“Too many governments have disrespected basic standards of institutional rationality and transparency, too many people – often influenced by misinformation – have disrespected and protested basic public health precautions, and major world powers have failed to have failed to collaborate in controlling the pandemic,” the commissioners wrote.
The Lancet Commission report is addressed to UN member states, UN agencies and others, including the G20 and G7.
The commission clarified that it is not “an investigative group, nor a body of biomedical specialists”, but it focused on science-based policy, global cooperation and international finance in order to propose “guidelines to strengthen the multilateral system to deal with global emergencies and to achieve sustainable development. »
Some of the failures identified by the commission include a lack of timely notification of the initial outbreak, “expensive delays” in recognizing the airborne spread of the virus, a lack of coordination between countries around suppression strategies, the inability of governments to review the evidence and adopt the best policies for the control and management of the pandemic, lack of funding for low and middle income countries, inability to equitably distribute essential commodities, lack of data, poor enforcement of biosafety regulations as the pandemic approaches, failure to address misinformation, and lack of safety nets for vulnerable populations.
“The overriding lesson of the COVID-19 pandemic is the need for national preparedness as well as global cooperation and concerted action,” the commission writes. “Most countries do not have meaningful pandemic preparedness plans. »
The commission also says the WHO “acted too carefully and too slowly on several important issues,” including warning of human transmissibility of the virus and declaring a public health emergency of international concern. Many governments have also been too slow to recognize the significance of the outbreak, as it became known that urgent action was needed in response.
In addition to organizational and governmental failures, there was public opposition to public health and social measures that “seriously impeded” epidemic control.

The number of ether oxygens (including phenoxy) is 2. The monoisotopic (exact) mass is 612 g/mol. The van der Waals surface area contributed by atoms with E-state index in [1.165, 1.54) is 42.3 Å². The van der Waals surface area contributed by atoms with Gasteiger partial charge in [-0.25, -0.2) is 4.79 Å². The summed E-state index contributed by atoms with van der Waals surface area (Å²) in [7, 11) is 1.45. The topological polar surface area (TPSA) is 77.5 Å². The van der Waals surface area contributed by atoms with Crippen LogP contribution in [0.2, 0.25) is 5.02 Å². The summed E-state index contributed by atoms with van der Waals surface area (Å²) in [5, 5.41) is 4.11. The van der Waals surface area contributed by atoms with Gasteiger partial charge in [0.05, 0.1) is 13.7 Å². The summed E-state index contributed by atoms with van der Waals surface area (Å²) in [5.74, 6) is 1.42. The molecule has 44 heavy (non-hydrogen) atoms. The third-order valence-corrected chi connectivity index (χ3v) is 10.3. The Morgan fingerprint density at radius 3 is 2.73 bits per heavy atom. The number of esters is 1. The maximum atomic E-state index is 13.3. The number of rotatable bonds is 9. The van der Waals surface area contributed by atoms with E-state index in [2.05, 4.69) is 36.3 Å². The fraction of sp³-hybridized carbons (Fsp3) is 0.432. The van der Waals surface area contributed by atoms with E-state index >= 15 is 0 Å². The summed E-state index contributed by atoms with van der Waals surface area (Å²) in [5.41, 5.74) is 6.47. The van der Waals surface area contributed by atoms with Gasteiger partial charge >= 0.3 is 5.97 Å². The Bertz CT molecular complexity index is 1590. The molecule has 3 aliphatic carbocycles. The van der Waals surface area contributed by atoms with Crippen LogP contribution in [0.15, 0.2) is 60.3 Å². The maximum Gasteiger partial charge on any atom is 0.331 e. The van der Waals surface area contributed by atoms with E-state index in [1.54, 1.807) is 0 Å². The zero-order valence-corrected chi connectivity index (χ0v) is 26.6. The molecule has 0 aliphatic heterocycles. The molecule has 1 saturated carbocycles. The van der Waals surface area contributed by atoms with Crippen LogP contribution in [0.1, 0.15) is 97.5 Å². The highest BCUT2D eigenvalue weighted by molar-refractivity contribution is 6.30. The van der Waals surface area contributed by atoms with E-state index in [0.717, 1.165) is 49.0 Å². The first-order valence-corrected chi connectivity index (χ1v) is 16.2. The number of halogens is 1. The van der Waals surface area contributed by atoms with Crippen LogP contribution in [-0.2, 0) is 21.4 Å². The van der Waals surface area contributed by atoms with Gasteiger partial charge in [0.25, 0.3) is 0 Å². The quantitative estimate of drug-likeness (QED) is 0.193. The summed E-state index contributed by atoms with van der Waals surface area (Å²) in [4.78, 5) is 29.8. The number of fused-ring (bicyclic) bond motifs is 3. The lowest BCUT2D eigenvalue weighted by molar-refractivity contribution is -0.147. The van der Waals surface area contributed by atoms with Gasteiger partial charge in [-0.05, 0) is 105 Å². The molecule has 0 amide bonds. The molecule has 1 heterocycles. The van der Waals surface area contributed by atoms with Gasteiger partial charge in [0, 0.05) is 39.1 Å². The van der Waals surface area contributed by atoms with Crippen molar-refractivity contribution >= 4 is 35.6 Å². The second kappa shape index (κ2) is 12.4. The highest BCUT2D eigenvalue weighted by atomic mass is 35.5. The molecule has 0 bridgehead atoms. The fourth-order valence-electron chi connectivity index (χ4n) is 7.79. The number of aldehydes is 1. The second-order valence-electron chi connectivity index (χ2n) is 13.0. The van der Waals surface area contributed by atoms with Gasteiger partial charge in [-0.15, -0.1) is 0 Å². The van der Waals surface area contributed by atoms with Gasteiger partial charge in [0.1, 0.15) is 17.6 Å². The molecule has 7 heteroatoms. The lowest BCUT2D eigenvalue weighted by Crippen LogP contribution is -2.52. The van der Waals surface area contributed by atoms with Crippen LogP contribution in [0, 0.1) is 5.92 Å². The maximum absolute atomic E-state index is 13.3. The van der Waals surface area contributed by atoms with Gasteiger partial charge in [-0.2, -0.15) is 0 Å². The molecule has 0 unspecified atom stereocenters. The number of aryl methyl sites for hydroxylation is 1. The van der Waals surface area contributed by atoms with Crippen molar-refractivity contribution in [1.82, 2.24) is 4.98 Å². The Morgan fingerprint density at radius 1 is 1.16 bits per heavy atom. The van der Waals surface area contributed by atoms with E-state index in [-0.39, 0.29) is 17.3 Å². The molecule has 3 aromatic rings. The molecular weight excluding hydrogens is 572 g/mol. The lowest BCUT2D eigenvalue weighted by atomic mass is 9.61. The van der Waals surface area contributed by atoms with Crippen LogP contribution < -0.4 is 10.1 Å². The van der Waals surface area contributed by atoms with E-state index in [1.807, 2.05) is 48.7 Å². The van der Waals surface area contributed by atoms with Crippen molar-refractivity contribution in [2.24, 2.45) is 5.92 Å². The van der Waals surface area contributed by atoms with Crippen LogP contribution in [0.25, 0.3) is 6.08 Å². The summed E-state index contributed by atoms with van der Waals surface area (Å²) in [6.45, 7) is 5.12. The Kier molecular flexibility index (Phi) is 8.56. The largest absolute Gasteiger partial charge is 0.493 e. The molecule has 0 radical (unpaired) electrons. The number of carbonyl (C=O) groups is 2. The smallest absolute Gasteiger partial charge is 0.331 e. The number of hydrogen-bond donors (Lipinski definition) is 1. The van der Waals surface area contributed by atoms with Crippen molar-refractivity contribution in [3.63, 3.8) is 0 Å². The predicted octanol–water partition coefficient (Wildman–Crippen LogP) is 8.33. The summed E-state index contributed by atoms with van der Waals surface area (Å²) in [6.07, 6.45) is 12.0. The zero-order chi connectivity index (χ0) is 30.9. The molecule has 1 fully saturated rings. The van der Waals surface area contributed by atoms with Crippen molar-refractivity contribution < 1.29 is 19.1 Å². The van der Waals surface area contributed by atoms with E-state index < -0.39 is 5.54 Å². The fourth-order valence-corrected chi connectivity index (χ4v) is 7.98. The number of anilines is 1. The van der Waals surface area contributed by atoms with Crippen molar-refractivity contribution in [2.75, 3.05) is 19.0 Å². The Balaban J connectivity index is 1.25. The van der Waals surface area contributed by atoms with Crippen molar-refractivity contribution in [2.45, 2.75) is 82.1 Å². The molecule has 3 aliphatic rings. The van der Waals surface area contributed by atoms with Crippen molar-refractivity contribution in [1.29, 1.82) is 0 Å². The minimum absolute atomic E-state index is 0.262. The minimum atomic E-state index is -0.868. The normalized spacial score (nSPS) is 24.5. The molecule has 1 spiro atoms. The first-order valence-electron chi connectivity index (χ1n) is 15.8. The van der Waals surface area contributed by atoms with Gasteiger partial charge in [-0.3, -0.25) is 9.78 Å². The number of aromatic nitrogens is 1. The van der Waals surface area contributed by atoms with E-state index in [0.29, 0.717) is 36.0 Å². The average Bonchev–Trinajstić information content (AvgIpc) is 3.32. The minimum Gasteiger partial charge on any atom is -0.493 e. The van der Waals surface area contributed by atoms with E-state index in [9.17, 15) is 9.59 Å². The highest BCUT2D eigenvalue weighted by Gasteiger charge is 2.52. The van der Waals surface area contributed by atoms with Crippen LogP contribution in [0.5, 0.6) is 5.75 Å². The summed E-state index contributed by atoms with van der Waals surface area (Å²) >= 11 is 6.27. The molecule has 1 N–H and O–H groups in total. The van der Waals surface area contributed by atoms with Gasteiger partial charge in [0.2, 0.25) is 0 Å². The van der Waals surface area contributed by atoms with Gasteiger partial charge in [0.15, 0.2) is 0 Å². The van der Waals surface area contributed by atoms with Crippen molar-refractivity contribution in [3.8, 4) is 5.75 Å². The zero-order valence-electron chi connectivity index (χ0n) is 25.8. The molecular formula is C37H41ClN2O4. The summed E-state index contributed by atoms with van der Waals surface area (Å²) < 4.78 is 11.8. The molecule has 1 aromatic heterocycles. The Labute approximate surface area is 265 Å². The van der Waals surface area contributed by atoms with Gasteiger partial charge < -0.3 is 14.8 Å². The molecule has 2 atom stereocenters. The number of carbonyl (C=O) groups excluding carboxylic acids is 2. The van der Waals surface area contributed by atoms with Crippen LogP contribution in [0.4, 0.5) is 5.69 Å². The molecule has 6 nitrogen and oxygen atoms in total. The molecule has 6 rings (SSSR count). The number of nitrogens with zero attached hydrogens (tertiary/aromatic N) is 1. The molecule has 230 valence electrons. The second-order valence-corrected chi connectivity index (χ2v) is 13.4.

The commission highlighted “some important positives” in the responses to Covid-19, the most important being the development of vaccines.
The report makes several recommendations, including global coordination of efforts to end the pandemic with countries maintaining a vaccine-plus strategy; an intensification of the search for the origins of the virus by the WHO, governments and the scientific community; a general strengthening of WHO; two pathways to prevent future emerging infectious diseases that aim to prevent natural spillovers and research-related spillovers; and strengthening national health systems.
The Lancet Covid-19 Commission, led by Professor Jeffrey D. Sachs of Columbia University, was created in mid-2020 and has 28 expert members in areas such as public policy, international cooperation, the epidemiology and vaccinology. The commissioners oversaw 12 working groups that met regularly throughout the pandemic and included more than 170 experts.
A working group, which looked into the origins and early spread of the pandemic, has been abolished. The commission said it made the decision “in the interest of ensuring the transparency and objectivity of the Lancet COVID-19 Commission report”.
The new report states that “the three hypotheses associated with the research are still plausible: infection in the field, infection by a natural virus in the laboratory and infection by a virus manipulated in the laboratory. No independent, transparent, and scientific investigation has been conducted regarding the bioengineering of SARS-like viruses that was underway prior to the COVID-19 outbreak. »